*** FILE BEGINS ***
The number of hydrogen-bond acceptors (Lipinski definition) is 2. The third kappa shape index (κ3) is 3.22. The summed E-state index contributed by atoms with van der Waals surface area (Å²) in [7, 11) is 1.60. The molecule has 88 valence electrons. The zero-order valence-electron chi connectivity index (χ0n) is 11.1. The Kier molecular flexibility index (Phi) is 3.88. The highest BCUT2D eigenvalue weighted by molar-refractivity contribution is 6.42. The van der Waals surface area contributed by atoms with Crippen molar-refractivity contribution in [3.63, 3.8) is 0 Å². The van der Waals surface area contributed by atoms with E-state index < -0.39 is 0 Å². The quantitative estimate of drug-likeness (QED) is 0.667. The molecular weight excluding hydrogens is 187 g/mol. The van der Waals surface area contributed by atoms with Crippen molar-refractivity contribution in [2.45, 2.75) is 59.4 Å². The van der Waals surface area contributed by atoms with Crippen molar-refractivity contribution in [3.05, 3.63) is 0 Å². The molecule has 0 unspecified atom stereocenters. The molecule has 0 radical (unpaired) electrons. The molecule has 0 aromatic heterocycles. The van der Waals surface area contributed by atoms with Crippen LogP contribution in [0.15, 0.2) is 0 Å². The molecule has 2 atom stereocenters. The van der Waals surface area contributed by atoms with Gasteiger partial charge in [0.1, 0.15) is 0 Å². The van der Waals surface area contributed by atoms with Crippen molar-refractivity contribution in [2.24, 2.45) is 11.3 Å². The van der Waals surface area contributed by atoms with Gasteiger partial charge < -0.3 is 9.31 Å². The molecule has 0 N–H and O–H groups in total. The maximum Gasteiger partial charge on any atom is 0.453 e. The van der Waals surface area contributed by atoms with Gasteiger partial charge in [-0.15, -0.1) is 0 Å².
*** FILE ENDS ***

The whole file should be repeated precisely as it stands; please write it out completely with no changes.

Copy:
The number of hydrogen-bond acceptors (Lipinski definition) is 2. The third kappa shape index (κ3) is 3.22. The summed E-state index contributed by atoms with van der Waals surface area (Å²) in [7, 11) is 1.60. The molecule has 88 valence electrons. The zero-order valence-electron chi connectivity index (χ0n) is 11.1. The Kier molecular flexibility index (Phi) is 3.88. The highest BCUT2D eigenvalue weighted by molar-refractivity contribution is 6.42. The van der Waals surface area contributed by atoms with Crippen molar-refractivity contribution in [3.63, 3.8) is 0 Å². The van der Waals surface area contributed by atoms with E-state index < -0.39 is 0 Å². The quantitative estimate of drug-likeness (QED) is 0.667. The molecular weight excluding hydrogens is 187 g/mol. The van der Waals surface area contributed by atoms with Crippen molar-refractivity contribution in [2.45, 2.75) is 59.4 Å². The van der Waals surface area contributed by atoms with Crippen molar-refractivity contribution in [3.05, 3.63) is 0 Å². The molecule has 0 unspecified atom stereocenters. The molecule has 0 radical (unpaired) electrons. The molecule has 0 aromatic heterocycles. The van der Waals surface area contributed by atoms with Crippen LogP contribution in [0.15, 0.2) is 0 Å². The molecule has 2 atom stereocenters. The van der Waals surface area contributed by atoms with Gasteiger partial charge in [0.1, 0.15) is 0 Å². The van der Waals surface area contributed by atoms with Crippen molar-refractivity contribution in [2.24, 2.45) is 11.3 Å². The van der Waals surface area contributed by atoms with Gasteiger partial charge < -0.3 is 9.31 Å². The molecule has 0 N–H and O–H groups in total. The maximum Gasteiger partial charge on any atom is 0.453 e. The van der Waals surface area contributed by atoms with Gasteiger partial charge in [-0.15, -0.1) is 0 Å².